Home Exclusion

| August 24, 2016
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A question that comes up often, is what are the tax consequences when I sell my home? Some of you have large gains on your home and would like to know how the tax is handled on the gain.

There is good news on this; a single taxpayer can exclude up to $250,000 in profit when they sell their primary residence, and a married couple can exclude $500,000. Even unmarried co-owners are each eligible for this $250,000 exclusion. Now that we have your attention, let’s look at the details:

To qualify for the $250,000 exclusion, you must meet both of the following requirements: you must have owned and lived in the home for two out of the last five years, and you cannot have excluded gain on another main home during the preceding two year period.

Let’s take a look at a few scenarios:

  • In 1990, Eric is a single taxpayer, and buys his primary residence for $100,000. In 2015, Eric sells his home for $350,000 after living there the entire time. In this case Eric has a gain or profit of $250,000 on the sale. Eric can exclude the entire gain of $250,000 from his income since he meets the two-year ownership test and the two-year use test. Eric’s good to go!
  • In 1990, Eric is a single taxpayer, and buys his primary residence for $100,000. In 2015 Eric sells his home for $400,000 after living there the entire time. Now Eric has a $300,000 gain or profit, but can only exclude $250,000 as a single taxpayer. Eric must report the remaining $50,000 profit as a long term capital gain his 2015 tax return.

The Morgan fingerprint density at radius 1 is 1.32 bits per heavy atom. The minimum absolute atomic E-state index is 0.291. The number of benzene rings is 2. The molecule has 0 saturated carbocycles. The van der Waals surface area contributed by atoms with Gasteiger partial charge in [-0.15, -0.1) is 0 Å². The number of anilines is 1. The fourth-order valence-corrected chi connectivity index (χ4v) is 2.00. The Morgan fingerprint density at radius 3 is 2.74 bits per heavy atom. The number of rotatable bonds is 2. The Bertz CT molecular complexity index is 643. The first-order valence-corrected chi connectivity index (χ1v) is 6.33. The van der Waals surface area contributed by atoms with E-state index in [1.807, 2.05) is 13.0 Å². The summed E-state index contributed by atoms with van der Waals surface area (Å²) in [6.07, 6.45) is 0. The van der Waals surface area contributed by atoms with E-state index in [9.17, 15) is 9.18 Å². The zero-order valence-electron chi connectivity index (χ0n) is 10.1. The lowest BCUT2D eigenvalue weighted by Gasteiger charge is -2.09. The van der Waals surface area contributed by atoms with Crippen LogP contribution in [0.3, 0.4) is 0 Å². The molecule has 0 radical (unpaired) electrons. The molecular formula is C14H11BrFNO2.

Here is one last example:

In 1990, Eric is a single taxpayer, and buys his primary residence for $100,000. So his cost basis is $100,000. Eric later sells it for $400,000 in 2015, netting a $300,000 profit. While Eric lived there, he made $50,000 in home improvements and he has receipts. Eric’s adjusted cost basis is $150,000 because the $50,000 improvements are added to the original cost basis of $100,000 raising his basis to $150,000. Now he has no taxable gain on the sale of his home, since the selling price was $400,000 and his cost basis is $150,000. The gain of $250,000 is excluded from his taxable income.  As you can see, it’s important to keep good receipts when making home improvements. Also, in case you’re wondering, you generally cannot deduct losses on the sale of your main home.

 

The content is developed from sources believed to be providing accurate information. The information in this material is not intended as tax or legal advice. It may not be used for the purpose of avoiding any federal tax penalties. Please consult legal or tax professionals for specific information regarding your individual situation. The opinions expressed and material provided are for general information, and should not be considered a solicitation for the purchase or sale of any security.

 

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